The daytime and nighttime continence of the female patient was satisfied. The maximal pouch capacity was 350mL and 410mL at 6 and 12 months postoperatively, respectively. The residual volume was 20mL and 50mL at 6 and 12 months postoperatively, respectively. The peak flow rate was 20mL/s and 20.5mL/s at 6 and 12 months postoperatively, respectively (Table-2).

Table 2 eGFR, Urinary continence and neobladder function of 16 patients at postoperative 12 months. 

eGFR (range), mL per minute/1.73 m2
preoperatively 72.1±12.4(48.4-89.6)
postoperatively 12months 69.1±12.0(40.9-85.5)
Continence
Day continence, n 16
Night continence, n 15
Satisfactory continence, n (%) 15(94%)
Total incontinence, n (%) 1(6%)
Neobladder functions
Maximal pouch capacity mean (range), mL 401 (345-480)
Residual volume mean(range), mL 30 (0-60)
Peak flow rate mean(range), mL/s 12.8 (8.8-20.5)

Pathology data

The pathology results are presented in Table-1. In this study, 15/16 (94%) patients had transitional cell carcinoma, and 1/16 (6%) patient had adenocarcinoma. The mean number of lymph nodes removed was 16.1 (range: 8–22). Five patients who had high-grade transitional cell carcinoma and 1 patient with positive lymph nodes received adjuvant chemotherapy.

Follow-up and survival data

After a median follow-up of 22.8 months (range: 16–36 months), 12 patients were alive with no evidence of local recurrence or distant metastasis. Four patients were diagnosed as lung metastases and received adjuvant chemotherapy. One patient died 18 months postoperatively. The median eGFR was 72.1mL per minute/1.73m2 preoperatively and 69.1mL per minute/1.73m2, 1 year postoperatively. There was no deterioration in renal function in any of the patients during follow-up. The intravenous pyelogram and enhanced CT scan showed that no hydronephrosis had occurred (Figure-2).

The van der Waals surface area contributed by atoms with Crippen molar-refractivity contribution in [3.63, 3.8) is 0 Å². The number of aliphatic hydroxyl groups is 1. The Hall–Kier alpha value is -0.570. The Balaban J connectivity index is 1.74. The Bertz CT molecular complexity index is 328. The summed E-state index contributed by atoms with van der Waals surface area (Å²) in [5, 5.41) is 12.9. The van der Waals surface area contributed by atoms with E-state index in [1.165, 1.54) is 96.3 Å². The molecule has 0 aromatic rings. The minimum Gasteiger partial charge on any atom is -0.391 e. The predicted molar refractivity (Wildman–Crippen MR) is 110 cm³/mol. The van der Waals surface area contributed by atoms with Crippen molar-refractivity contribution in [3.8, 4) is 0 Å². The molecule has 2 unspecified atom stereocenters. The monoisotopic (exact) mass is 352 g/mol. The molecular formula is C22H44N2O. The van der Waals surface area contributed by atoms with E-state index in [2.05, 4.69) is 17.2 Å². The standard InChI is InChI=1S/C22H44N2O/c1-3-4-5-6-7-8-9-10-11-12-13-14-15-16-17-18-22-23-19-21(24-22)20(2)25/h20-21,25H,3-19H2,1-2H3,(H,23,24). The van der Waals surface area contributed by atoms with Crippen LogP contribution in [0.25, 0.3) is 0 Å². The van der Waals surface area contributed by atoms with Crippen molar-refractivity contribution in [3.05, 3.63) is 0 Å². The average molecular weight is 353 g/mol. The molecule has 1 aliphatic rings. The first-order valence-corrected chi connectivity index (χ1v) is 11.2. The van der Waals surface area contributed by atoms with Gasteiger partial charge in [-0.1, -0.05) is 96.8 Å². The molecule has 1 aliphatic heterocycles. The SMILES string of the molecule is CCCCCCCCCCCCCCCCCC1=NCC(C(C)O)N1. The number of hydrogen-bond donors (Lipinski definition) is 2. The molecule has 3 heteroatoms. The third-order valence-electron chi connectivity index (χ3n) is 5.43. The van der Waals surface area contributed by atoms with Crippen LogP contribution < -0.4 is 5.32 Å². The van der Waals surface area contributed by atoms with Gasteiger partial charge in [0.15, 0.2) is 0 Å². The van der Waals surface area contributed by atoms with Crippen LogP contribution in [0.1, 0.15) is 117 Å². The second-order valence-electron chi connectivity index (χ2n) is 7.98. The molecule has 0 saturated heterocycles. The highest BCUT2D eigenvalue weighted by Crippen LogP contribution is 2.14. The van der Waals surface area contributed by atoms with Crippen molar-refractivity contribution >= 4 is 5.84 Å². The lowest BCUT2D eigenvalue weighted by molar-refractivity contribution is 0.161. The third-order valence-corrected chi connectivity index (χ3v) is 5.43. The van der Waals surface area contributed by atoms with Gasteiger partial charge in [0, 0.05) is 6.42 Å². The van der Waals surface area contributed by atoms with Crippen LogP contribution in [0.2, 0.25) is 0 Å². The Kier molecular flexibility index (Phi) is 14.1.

Figure 2 Image examinations from follow-up. A) An IVP showed the bilateral pelvis and ureters were normal and there were no appearance of hydronephrosis (POD 10 months). B) An IVP showed the shape of the neobladder. C) Delay phase of a enhanced CT scan showed there were no appearance of the dilation of the bilateral ureters (black arrows). D) Delay phase of the enhanced CT scan showed the appearance of the bilateral isoperistaltic afferent limbs (black arrows) and the neobladder. 

DISCUSSION

The advances that have been made in both the design of instruments and laparoscopic techniques have stimulated the development of laparoscopic surgery. Nowadays, LRC is considered to be a safe, feasible and minimally invasive alternative to RC with fewer overall complications, less blood loss, shorter length of hospital stay, shorter time to regular diet, and reliable pathologic and oncologic efficacy (12).

We reported our first laparoscopic radical cystectomy and urinary diversion in 2005, and since then more than 600LRCs have been performed by experienced surgeon Nianzeng Xing. Most of the neobladder reconstructions were performed extracorporeally through a 5–8cm incision.

Hautmann et al. initially reported an orthotopic low-pressure reservoir using detubularized ileum in 1988 (13). One year later, Studer et al. described a new technique using a long, afferent and isoperistaltic ileal segment for the construction of a neobladder with good functional results (14). In many institutional centers worldwide, orthotopic neobladder has now replaced the ileal conduit as the standard form of reconstruction.

Preservation of upper tract integrity and function is one of the essential requirements when a urinary bladder substitute is indicated. Following Hinman’s principles (15), there is general agreement that detubularization of the bowel is required to nullify the pressure waves created by peristalsis and to obtain maximum capacity from a given length of bowel. Studer and coworkers proposed the use of an isoperistaltic long afferent loop for reflux prevention. They maintained that the unidirectional peristalsis of the ureters and the afferent tubular ileal segment sufficiently protected the upper urinary tracts following ileal bladder substitution up to a decade after urinary diversion (16).